From San Diego State University to California State University, San Marcos to Mesa College and points in between, students around San Diego County have been busy lately picking up their graduation diplomas and heading off to the next phase of their lives.
And, like generations before them, they are wondering what the future holds.
Well, there is good news for the new graduates. Depending on your degree, there may be a job waiting for you right now.
"College students who are graduating in business, technology and health-related majors will have an advantage in terms of the volume of opportunities available today,” said Matt Ferguson, CEO of CareerBuilder, an online employment service.
“However, other majors such as liberal arts and sciences are also attractive to employers as they look for individuals with strong communications and critical thinking skills," he said.
The company's recent survey finds the industries with the best career potential for new graduates are advertising, computer software, accounting and finance. However, the top occupation opportunities today are registered nurses, sales representatives and accountants.
Even more encouraging is another report showing the average starting wage for graduates with bachelor's degrees have increased in the past year by 5.3 percent. The National Association of Colleges and Employers finds the average starting salary for college graduates stands at $44,928, up from $42,666 in 2012.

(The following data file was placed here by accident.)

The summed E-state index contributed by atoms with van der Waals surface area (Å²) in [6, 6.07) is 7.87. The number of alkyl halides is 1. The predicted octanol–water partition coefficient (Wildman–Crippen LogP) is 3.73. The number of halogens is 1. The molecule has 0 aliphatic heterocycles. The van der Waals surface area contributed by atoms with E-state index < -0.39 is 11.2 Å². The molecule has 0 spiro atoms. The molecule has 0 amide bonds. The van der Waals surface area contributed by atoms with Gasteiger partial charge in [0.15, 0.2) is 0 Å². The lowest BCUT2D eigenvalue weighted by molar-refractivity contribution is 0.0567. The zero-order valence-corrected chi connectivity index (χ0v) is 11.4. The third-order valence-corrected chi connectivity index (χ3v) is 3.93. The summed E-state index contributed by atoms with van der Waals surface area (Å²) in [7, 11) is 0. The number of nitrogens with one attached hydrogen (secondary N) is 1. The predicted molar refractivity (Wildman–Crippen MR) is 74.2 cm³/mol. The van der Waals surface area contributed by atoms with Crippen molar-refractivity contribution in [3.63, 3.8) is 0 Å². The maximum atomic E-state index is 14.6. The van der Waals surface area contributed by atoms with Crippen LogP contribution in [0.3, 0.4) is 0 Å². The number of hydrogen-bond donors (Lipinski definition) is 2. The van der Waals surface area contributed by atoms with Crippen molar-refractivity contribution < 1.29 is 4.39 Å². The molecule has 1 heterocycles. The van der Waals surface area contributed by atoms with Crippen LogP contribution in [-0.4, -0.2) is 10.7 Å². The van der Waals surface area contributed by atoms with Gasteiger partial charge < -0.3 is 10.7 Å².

"The sizable gains in several disciplines — particularly in health sciences and business — have helped to drive up the average starting salary for the class of 2013," said Marilyn Mackes, executive director of NACE.
While the highest starting salary for graduates are paid to people with business degrees — $54,234 — the largest year-over-year increase in pay goes to those in health sciences, where salaries rose by 9.4 percent to $49,713.
These numbers are especially impressive when considered over the long term. A study by Georgetown University finds a person with a bachelor's degree will earn an estimated $2.3 million over their career, compared with someone who hasn’t completed high school, who will earn $973,000.
Realizing the financial benefits of a college degree, a growing number of high school students are taking on more responsibility for funding their higher education.
The College Savings Foundation's annual survey finds 74 percent of high school sophomores, juniors and seniors are proactive about savings and 53 percent have already gotten a job to earn money for college.
In particular, students and their families are using tax-favored accounts to set aside money for college.
"This generation of students was born at the inception of 529 college savings plans. It's exciting to see their enthusiasm as well as their parent's enthusiasm for saving early and strategically," said Roger Michaud of the foundation.
A college degree is an investment, and the lower the debt involved with the investment, the better the long-term rate of return.